When the first Volvo rolled off the assembly line at the newly opened Dartmouth plant in 1963, the last screw was tightened by Prince Bertil of Sweden using a ceremonial gold-plated screwdriver.
The opening of the plant, Volvo’s first outside Sweden, was greeted with much fanfare by the both the local and national media. It was a victory for Industrial Estates Limited (IEL), a provincial crown corporation set up in 1958 to attract more manufacturing businesses to Nova Scotia.
Volvo was looking for a chance for greater access to the North American market and with the attractive incentives offered by IEL, Nova Scotia presented an offer too good to refuse. They were given a deal that allowed them to bring in the parts duty free.
The car on display at the Museum of Industry is a special edition called “The Canadian” to appeal to its newly adopted market. It is a B-18 model four-door sedan with a red interior. It was given to Nova Scotia’s Trade and Industry minister who drove it as his official government vehicle for several years. It was donated to the Nova Scotia Museum in 1967.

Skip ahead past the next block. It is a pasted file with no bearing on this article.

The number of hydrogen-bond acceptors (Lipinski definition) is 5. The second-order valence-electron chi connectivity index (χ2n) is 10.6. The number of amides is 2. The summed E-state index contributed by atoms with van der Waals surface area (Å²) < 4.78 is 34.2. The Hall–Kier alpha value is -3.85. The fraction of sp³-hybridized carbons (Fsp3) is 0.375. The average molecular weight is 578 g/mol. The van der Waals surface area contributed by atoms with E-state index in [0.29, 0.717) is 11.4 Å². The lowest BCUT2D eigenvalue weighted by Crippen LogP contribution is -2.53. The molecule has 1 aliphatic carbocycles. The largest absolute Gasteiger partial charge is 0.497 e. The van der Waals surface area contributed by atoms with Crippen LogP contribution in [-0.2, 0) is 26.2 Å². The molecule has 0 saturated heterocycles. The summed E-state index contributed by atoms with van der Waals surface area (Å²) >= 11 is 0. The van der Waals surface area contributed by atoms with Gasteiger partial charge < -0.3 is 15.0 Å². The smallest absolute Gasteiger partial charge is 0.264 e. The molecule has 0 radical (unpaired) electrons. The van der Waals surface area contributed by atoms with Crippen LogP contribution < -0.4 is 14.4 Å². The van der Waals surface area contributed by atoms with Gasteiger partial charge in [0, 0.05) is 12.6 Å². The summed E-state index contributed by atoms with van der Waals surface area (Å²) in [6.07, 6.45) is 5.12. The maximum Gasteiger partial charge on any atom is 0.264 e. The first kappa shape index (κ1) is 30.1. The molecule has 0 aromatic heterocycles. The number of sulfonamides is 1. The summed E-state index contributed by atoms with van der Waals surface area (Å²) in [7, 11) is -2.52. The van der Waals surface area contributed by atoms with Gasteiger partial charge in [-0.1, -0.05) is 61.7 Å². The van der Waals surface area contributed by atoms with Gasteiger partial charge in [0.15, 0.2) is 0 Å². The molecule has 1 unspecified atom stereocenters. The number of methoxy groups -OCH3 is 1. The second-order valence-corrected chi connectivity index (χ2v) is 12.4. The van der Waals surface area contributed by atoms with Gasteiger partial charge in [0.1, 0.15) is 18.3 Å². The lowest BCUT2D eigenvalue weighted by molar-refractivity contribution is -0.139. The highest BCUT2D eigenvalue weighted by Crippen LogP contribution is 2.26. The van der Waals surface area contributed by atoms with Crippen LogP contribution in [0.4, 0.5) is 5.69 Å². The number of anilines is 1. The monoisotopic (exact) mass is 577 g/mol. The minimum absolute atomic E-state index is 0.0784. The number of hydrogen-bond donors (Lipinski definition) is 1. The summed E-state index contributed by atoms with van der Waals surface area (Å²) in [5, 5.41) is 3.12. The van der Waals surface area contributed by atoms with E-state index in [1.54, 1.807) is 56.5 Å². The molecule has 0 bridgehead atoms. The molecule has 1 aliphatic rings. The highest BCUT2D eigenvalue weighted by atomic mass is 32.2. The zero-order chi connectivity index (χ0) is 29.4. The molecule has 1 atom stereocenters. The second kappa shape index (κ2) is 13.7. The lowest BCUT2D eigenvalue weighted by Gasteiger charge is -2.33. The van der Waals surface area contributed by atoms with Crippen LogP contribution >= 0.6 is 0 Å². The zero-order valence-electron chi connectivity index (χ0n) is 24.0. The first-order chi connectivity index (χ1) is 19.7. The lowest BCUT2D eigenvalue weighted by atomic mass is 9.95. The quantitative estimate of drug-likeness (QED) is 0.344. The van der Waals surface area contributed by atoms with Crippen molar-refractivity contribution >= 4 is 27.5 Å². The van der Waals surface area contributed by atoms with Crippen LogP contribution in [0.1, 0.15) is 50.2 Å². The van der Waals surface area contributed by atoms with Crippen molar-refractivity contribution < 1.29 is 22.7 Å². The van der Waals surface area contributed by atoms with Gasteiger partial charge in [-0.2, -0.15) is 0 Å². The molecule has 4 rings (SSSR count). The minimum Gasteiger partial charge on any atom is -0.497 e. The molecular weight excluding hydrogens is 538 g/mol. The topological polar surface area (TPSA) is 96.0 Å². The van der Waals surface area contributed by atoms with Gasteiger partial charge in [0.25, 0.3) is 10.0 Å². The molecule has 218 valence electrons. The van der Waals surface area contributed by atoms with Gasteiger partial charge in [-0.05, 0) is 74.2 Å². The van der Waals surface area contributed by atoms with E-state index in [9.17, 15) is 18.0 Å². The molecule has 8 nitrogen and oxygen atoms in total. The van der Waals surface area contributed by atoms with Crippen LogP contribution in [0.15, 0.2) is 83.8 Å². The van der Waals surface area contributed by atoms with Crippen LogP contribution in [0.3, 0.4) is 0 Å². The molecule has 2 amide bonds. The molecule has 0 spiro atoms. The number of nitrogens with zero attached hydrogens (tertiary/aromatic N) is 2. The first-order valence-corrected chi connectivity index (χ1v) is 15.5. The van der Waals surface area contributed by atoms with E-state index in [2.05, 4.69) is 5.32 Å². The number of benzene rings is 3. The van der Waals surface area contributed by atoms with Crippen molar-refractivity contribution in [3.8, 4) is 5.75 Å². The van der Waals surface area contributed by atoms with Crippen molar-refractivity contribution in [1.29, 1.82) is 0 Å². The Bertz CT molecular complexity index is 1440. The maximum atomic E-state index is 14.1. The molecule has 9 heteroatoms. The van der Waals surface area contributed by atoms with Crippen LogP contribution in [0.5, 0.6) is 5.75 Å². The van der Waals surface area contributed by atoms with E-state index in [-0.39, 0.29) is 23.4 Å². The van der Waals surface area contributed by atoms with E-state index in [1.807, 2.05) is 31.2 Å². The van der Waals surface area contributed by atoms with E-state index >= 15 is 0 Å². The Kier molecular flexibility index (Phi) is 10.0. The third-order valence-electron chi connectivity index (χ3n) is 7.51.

In 1991 it was restored by Volvo technicians working with Museum of Industry staff.
The original Nova Scotia Volvo factory was set up in an old former sugar refinery on the Dartmouth waterfront, Four years later they moved to a larger facility in Halifax and then, decades later, to a state of the art plant at Bayers Lake Industrial Park, Halifax. The new factory had the capacity to produce 8000 cars a year and employed 200 workers. Parts from Sweden were shipped to Halifax via container ship. The cars were transported to markets in the US and Canada. The plant closed in 1998. due to Volvo's excess manufacturing capacity internationally.